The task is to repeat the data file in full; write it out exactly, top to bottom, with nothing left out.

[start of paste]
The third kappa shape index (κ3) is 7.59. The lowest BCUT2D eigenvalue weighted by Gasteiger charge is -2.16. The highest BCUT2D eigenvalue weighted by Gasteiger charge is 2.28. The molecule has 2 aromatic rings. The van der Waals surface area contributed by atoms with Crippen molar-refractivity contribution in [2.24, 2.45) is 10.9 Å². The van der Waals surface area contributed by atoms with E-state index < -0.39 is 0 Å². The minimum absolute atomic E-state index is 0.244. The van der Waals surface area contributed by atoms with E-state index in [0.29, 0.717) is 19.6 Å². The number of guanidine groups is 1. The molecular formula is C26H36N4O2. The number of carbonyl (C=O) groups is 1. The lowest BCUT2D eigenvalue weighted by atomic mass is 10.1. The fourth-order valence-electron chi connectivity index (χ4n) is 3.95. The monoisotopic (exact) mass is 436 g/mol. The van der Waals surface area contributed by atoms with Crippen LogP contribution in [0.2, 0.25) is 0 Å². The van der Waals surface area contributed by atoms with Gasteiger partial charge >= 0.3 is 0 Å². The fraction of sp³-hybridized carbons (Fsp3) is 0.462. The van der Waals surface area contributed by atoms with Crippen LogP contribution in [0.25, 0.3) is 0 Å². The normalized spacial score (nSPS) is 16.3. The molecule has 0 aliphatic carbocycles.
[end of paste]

The third kappa shape index (κ3) is 7.59. The lowest BCUT2D eigenvalue weighted by Gasteiger charge is -2.16. The highest BCUT2D eigenvalue weighted by Gasteiger charge is 2.28. The molecule has 2 aromatic rings. The van der Waals surface area contributed by atoms with Crippen molar-refractivity contribution in [2.24, 2.45) is 10.9 Å². The van der Waals surface area contributed by atoms with E-state index < -0.39 is 0 Å². The minimum absolute atomic E-state index is 0.244. The van der Waals surface area contributed by atoms with E-state index in [0.29, 0.717) is 19.6 Å². The number of guanidine groups is 1. The molecular formula is C26H36N4O2. The number of carbonyl (C=O) groups is 1. The lowest BCUT2D eigenvalue weighted by atomic mass is 10.1. The fourth-order valence-electron chi connectivity index (χ4n) is 3.95. The monoisotopic (exact) mass is 436 g/mol. The van der Waals surface area contributed by atoms with Crippen LogP contribution in [0.2, 0.25) is 0 Å². The van der Waals surface area contributed by atoms with Gasteiger partial charge >= 0.3 is 0 Å². The fraction of sp³-hybridized carbons (Fsp3) is 0.462. The van der Waals surface area contributed by atoms with Crippen LogP contribution in [0.25, 0.3) is 0 Å². The normalized spacial score (nSPS) is 16.3. The molecule has 0 aliphatic carbocycles.